A. Pomarol in collaboration with T. Gherghetta has studied small instantons in weakly-gauged holographic models. They have found non-trivial UV localized instanton-anti-instanton solutions of the Yang-Mills equations where the topological charges annihilate in the AdS bulk. These analytic solutions arise from a 5D conformal transformation of the uplifted 4D instanton. This analysis has revealed unexpected nonperturbative configurations of Yang-Mills theories when they interact with strongly-coupled CFTs.
A. Pomarol in collaboration with Joan Elias Miro, Clara Fernandez and Mehmet Asim Gumus have analyzed lepton flavor violating processes generated via dimension-six operator mixing up to the two-loop level. They have used on-shell amplitude techniques, which make transparent many selection rulesand allow to calculate anomalous dimensions of SM EFT operators from the product of tree-level amplitudes, even for two-loop renormalization group mixings. They illustrate the importance of the EFT approach in models with extra vector-like fermions.
A. Pomarol in collaboration with Luigi Delle Rose and Benedict von Harling have showed how to calculate the contributions to Wilson Coefficients using On-Shell methods. They have applied these techniques to the one-loop calculation of g−2 and Hγγ showing how finite contributions can be obtained from the product of tree-level amplitudes. In certain cases, due to a parity symmetry of these amplitudes, the total contribution adds up to zero, as previously found in the literature. The method allows to search for new natural zeros, as well as to obtain non-zero contributions in a straightforward way.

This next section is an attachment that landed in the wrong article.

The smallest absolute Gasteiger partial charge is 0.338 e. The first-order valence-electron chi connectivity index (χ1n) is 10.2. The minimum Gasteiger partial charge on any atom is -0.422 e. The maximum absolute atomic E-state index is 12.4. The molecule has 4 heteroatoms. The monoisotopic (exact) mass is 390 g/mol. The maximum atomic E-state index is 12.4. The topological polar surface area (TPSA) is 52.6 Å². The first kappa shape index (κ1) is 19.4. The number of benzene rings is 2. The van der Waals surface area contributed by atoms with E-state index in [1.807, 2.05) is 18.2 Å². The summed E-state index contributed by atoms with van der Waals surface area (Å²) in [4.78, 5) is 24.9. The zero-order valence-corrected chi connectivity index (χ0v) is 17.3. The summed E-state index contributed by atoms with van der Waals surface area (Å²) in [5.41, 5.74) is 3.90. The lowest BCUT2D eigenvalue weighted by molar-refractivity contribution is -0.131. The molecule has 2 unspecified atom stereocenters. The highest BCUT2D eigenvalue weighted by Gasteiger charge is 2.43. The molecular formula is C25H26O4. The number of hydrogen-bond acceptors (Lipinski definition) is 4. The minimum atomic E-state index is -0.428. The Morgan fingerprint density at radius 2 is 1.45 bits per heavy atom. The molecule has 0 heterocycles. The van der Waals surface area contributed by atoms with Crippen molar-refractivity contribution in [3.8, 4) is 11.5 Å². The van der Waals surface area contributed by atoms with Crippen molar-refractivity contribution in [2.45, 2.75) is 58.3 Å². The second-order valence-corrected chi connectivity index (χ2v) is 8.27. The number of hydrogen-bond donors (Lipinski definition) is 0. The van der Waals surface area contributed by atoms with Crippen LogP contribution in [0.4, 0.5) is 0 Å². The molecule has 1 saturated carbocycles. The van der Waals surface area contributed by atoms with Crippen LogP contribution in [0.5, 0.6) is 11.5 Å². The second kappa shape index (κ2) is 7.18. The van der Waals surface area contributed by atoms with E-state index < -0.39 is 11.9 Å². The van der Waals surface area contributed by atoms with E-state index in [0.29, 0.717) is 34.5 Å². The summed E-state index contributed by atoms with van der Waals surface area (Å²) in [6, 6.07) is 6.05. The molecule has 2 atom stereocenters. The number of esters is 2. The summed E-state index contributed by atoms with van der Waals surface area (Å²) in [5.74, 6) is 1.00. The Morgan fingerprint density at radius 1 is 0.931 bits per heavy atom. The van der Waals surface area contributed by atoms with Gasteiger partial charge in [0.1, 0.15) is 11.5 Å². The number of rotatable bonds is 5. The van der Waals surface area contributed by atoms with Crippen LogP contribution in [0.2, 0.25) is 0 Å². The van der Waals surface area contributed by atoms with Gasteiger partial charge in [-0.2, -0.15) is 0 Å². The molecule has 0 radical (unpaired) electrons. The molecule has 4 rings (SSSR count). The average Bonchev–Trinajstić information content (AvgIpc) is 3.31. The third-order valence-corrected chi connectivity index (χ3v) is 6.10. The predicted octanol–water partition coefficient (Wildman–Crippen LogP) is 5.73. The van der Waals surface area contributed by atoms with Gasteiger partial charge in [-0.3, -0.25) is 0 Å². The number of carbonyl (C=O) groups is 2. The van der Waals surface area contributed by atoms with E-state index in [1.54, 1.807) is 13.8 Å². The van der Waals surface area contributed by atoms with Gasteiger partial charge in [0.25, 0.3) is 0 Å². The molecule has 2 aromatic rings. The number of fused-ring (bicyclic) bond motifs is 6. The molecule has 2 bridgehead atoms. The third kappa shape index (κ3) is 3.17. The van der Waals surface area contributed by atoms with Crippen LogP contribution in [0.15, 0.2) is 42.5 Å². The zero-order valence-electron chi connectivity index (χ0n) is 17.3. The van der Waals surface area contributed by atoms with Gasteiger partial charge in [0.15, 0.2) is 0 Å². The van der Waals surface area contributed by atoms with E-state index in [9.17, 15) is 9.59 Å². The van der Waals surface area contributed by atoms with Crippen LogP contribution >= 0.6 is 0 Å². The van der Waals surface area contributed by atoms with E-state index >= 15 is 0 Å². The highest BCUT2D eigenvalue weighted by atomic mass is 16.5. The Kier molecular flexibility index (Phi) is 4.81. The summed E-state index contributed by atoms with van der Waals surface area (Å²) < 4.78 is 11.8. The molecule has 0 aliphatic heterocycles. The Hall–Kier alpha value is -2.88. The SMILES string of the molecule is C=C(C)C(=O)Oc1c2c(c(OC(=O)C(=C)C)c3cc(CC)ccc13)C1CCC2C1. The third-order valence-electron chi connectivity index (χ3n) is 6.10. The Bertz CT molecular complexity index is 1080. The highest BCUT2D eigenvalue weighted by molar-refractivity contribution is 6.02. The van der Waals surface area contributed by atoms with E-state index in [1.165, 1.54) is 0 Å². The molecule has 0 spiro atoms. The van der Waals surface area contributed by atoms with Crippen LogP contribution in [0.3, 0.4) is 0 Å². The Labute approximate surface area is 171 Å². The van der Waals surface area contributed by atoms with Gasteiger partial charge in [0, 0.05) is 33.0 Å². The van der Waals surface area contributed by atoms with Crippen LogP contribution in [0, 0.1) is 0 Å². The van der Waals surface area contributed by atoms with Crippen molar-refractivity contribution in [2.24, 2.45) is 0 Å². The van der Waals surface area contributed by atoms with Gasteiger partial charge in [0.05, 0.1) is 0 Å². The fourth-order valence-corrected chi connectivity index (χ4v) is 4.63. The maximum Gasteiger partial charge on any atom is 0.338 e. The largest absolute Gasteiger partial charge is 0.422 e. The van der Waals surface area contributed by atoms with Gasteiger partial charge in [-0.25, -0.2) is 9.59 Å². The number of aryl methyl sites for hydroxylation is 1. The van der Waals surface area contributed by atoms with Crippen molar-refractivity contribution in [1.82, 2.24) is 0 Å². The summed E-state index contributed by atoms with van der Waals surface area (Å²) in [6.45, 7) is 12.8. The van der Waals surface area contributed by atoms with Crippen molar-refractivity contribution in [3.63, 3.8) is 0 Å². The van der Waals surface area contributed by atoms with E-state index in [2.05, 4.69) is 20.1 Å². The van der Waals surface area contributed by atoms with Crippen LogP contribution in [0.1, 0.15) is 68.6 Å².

O. Pujolas in collaboration with J. Olle and F. Rompineve have examined the longevity of oscillons, the bound states that appear in scalar theories with attractive self-interactions. The features of the scalar potential behind enhanced lifetimes were identified. A new numerical method was introduced to simulate time evolution for extremely long times. Our work shows that oscillons formed in the early Universe can be stable on cosmological time scales and thus are relevant for dark matter.
O. Pujolas in collaboration with M. Lewicki (Warsaw U.) and V. Vaskonen have shown that in models with strong supercooling, thermal inflation generically can end either by bubble nucleation and percolation or simply by the growth of quantum fluctuations. The stochastic gravitational wave background generated in either case provides an observable signal in almost the entire parameter space, and the shape of the gravitational wave spectrum can be used to distinguish which of the two escape mechanisms took place.